Kirkby is a town with ancient roots, but a very modern feel. Mentioned in the Doomsday book, we know that there has been a settlement here for over a thousand years, and the font in St. Chad’s dates back to that time. It is humbling to think that for half of Christian history, children in Kirkby have been christened in the font that is now in the present St. Chad’s.
Remaining an agricultural village for hundreds of years, the area was changed irrevocably by the Second World War, when the Royal Ordnance Factory was built. At the time, it was well away from any settlement, so that in the event of an accident, no houses would be affected. After the war, the factory was converted into Kirkby Industrial Estate, with major employers moving there, such as English Electric, AC Delco, Kraft, Kodak, and many more.
To allow for the ‘slums’ in Liverpool to be cleared, the City decided that it needed to build new towns on the outskirts, and so they bought the land for Kirkby off the Earl of Sefton, and began building in the early 1950s.
One of the stipulations that the Earl put in place, was that no one should build too close to St. Chad’s, which is what gives St. Chad’s such a wonderful green space all around it.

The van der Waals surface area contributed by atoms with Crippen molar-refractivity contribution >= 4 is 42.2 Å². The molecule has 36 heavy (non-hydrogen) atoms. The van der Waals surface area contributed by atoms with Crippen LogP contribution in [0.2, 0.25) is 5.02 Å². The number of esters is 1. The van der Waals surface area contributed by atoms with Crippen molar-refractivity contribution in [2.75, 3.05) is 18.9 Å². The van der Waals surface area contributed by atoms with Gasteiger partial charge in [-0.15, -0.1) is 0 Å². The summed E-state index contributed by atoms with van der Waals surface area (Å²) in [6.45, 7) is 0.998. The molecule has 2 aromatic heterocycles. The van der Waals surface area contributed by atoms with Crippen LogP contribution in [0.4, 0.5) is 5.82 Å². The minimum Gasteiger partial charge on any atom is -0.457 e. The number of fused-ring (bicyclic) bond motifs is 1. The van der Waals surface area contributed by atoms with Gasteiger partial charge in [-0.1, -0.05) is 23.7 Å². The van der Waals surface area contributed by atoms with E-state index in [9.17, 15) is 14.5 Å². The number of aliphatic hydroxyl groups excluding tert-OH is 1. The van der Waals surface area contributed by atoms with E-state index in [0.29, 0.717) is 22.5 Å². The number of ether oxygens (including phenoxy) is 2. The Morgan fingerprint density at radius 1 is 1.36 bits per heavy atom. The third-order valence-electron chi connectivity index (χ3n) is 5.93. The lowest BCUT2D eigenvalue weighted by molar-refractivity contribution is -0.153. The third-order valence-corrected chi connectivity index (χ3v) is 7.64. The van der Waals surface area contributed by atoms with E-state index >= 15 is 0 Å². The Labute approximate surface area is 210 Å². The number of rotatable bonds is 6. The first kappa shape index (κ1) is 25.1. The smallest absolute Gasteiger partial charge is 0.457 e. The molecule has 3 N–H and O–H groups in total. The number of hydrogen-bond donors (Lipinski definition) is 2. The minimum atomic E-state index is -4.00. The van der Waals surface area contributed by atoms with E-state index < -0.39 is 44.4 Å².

As the new estates were built, it was felt that each needed their own churches. These began, meeting in barns, huts, schools, etc. until eventually, the three of them built their own new buildings. The four churches have always been sister churches, and have a proud tradition of close working and friendship, a tradition that endures to this day.
The churchmanship of the parish has varied, and each church has its own different history, but it’s fair to say that on the whole, the parish is nearer the top of the candle than the bottom! These days, we welcome most styles of worship, music and spirituality within the Christian tradition, and are inclusive and broad in our theology.
There is more history on the individual churches’ pages – please do browse around and have a read.